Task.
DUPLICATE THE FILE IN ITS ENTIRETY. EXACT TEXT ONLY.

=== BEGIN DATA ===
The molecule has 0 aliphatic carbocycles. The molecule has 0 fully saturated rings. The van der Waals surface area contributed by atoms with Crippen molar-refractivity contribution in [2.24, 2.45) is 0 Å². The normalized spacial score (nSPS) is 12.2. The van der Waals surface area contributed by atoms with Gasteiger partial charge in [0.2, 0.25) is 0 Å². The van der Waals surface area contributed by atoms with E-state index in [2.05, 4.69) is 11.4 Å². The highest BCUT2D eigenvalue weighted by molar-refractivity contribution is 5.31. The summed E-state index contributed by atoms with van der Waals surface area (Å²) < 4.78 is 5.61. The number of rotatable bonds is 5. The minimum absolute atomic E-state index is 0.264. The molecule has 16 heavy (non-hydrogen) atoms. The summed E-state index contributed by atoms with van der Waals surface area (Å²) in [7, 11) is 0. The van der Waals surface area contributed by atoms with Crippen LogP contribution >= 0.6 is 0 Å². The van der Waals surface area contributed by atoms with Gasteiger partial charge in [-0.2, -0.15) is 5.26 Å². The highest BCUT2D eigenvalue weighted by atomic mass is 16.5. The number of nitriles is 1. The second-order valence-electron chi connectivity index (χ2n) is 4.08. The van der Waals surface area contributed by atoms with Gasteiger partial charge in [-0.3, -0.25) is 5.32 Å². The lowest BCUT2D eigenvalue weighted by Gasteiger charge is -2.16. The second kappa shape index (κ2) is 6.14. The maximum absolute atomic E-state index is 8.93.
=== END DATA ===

The molecule has 0 aliphatic carbocycles. The molecule has 0 fully saturated rings. The van der Waals surface area contributed by atoms with Crippen molar-refractivity contribution in [2.24, 2.45) is 0 Å². The normalized spacial score (nSPS) is 12.2. The van der Waals surface area contributed by atoms with Gasteiger partial charge in [0.2, 0.25) is 0 Å². The van der Waals surface area contributed by atoms with E-state index in [2.05, 4.69) is 11.4 Å². The highest BCUT2D eigenvalue weighted by molar-refractivity contribution is 5.31. The summed E-state index contributed by atoms with van der Waals surface area (Å²) < 4.78 is 5.61. The number of rotatable bonds is 5. The minimum absolute atomic E-state index is 0.264. The molecule has 16 heavy (non-hydrogen) atoms. The summed E-state index contributed by atoms with van der Waals surface area (Å²) in [7, 11) is 0. The van der Waals surface area contributed by atoms with Crippen LogP contribution >= 0.6 is 0 Å². The van der Waals surface area contributed by atoms with Gasteiger partial charge in [-0.2, -0.15) is 5.26 Å². The highest BCUT2D eigenvalue weighted by atomic mass is 16.5. The number of nitriles is 1. The second-order valence-electron chi connectivity index (χ2n) is 4.08. The van der Waals surface area contributed by atoms with Gasteiger partial charge in [-0.3, -0.25) is 5.32 Å². The lowest BCUT2D eigenvalue weighted by Gasteiger charge is -2.16. The second kappa shape index (κ2) is 6.14. The maximum absolute atomic E-state index is 8.93.